Let’s first discuss how cool a young person would consider it to attend a school named “Rocketship Discovery Prep.” Sure, older kids at the wizened ages of 10 or 11 might be too cool for such a thing, but kids in the first few K-12 grades would likely consider attendance at Rocketship Discovery Prep a mark of pride.
The Atlantic shined a spotlight on Silicon Valley’s Rocketship Discovery Prep school. It’s one of seven schools run by a non-profit Palo Alto-based charter school network, launched by two edtech personalities: John Danner, a Bay Area tech entrepreneur and Preston Smith who worked for Teach for America and opened a successful San Jose elementary school.
Rocketship uses the blended learning strategy, that combination of teaching and digital instruction that some educators are considering a kind of pedagogical revolution. But Rocketship isn’t interested in completely digitizing education. As Thomas Toch writes for the Atlantic after his visit to Discovery Prep,
The Internet certainly holds the prospect of tapping into the vast store of knowledge and teaching talent that resides beyond the schoolhouse door, addressing students’ varying interests and needs more fully and efficiently. But while Rocketship attracts a steady flow of visitors hoping to glimpse education’s high-tech future, I came away from my own pilgrimage to Discovery Prep believing that the school’s success proves the opposite point: the younger and more disadvantaged students are, the more they need adults supporting them in many different ways day in and day out—the more they need school to be a place rather than merely a process.”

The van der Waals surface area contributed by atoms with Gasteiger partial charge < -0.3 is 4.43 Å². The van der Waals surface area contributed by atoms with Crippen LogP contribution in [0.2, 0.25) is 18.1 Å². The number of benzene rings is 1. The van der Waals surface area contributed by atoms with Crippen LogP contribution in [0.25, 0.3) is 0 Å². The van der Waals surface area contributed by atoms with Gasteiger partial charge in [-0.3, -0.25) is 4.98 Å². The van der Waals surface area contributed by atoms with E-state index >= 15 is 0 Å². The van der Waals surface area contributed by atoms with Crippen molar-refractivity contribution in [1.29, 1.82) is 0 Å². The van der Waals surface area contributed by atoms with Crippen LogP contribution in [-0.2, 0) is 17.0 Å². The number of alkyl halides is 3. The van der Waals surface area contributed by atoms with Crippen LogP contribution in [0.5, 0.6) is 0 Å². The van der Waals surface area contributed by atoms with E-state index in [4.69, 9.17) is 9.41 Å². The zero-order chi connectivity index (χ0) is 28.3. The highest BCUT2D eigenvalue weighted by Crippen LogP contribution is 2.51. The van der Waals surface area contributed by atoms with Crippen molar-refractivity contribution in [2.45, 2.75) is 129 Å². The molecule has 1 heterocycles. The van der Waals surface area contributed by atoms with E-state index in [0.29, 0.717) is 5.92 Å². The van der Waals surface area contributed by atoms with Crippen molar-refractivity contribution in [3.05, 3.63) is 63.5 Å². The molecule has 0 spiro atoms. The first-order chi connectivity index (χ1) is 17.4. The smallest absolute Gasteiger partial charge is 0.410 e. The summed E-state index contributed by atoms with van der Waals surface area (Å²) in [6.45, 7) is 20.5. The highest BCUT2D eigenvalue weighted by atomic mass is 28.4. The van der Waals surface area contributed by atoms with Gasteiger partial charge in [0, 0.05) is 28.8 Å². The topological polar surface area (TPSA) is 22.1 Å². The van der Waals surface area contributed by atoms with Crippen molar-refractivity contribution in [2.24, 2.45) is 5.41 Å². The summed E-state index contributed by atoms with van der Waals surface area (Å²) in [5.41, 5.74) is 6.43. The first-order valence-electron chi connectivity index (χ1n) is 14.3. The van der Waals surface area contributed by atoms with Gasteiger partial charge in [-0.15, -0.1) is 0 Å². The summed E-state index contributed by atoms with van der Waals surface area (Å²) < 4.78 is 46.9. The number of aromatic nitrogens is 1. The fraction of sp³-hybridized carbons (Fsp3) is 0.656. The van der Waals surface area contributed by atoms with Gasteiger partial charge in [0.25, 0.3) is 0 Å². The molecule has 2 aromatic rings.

This place to which Toch refers employs one fewer teachers per grade than most other schools do. To put it simply, because Rocketship students spend so much time in digital environments, there are less teachers needed to supervise them. Critics may scoff at this choice, but just because there are slightly less teachers doesn’t mean the kids experience a reduction in traditional student-teacher interaction. Students who struggled with concepts are given one-on-one or small-group tutoring, which is what you’d expect from an institution that uses a blended learning approach.
Blended learning is about a personal touch combined with the freedom to explore digital learning. It doesn’t mean the teacher is less present in a student’s time at school. One could mount a successful argument that Rocketship teachers are more present in a student’s time. As Toch concludes:
“It’s this human element that makes all the difference for students from disadvantaged backgrounds who, in many public schools, need far more adult support than they typically get—and certainly more than they’d get online in the digital future that many are predicting for public education.”